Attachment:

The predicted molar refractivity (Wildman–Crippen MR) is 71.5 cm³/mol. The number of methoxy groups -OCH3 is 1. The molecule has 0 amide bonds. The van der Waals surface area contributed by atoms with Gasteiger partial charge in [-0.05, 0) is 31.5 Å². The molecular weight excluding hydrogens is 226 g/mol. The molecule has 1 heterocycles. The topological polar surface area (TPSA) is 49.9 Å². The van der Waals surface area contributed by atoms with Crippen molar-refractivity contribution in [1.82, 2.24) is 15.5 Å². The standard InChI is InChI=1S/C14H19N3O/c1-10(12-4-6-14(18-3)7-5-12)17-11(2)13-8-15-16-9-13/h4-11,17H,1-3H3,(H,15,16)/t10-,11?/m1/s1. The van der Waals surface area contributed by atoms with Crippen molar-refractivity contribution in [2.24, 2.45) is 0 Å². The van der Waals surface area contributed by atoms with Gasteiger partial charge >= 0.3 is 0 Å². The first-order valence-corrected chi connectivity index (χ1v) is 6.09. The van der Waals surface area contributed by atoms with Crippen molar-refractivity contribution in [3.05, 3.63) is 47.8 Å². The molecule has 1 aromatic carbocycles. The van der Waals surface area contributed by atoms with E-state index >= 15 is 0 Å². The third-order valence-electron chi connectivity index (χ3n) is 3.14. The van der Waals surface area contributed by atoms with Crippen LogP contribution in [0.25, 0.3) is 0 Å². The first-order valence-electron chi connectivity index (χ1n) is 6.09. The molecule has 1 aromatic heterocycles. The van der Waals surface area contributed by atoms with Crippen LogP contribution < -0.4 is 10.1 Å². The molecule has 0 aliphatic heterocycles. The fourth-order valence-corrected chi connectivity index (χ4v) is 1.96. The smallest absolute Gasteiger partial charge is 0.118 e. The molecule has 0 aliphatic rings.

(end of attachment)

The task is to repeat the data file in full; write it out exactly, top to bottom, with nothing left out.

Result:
The predicted molar refractivity (Wildman–Crippen MR) is 71.5 cm³/mol. The number of methoxy groups -OCH3 is 1. The molecule has 0 amide bonds. The van der Waals surface area contributed by atoms with Gasteiger partial charge in [-0.05, 0) is 31.5 Å². The molecular weight excluding hydrogens is 226 g/mol. The molecule has 1 heterocycles. The topological polar surface area (TPSA) is 49.9 Å². The van der Waals surface area contributed by atoms with Crippen molar-refractivity contribution in [1.82, 2.24) is 15.5 Å². The standard InChI is InChI=1S/C14H19N3O/c1-10(12-4-6-14(18-3)7-5-12)17-11(2)13-8-15-16-9-13/h4-11,17H,1-3H3,(H,15,16)/t10-,11?/m1/s1. The van der Waals surface area contributed by atoms with Crippen molar-refractivity contribution in [2.24, 2.45) is 0 Å². The van der Waals surface area contributed by atoms with Gasteiger partial charge >= 0.3 is 0 Å². The first-order valence-corrected chi connectivity index (χ1v) is 6.09. The van der Waals surface area contributed by atoms with Crippen molar-refractivity contribution in [3.05, 3.63) is 47.8 Å². The molecule has 1 aromatic carbocycles. The van der Waals surface area contributed by atoms with E-state index >= 15 is 0 Å². The third-order valence-electron chi connectivity index (χ3n) is 3.14. The van der Waals surface area contributed by atoms with Crippen LogP contribution in [0.25, 0.3) is 0 Å². The first-order valence-electron chi connectivity index (χ1n) is 6.09. The molecule has 1 aromatic heterocycles. The van der Waals surface area contributed by atoms with Crippen LogP contribution < -0.4 is 10.1 Å². The molecule has 0 aliphatic heterocycles. The fourth-order valence-corrected chi connectivity index (χ4v) is 1.96. The smallest absolute Gasteiger partial charge is 0.118 e. The molecule has 0 aliphatic rings.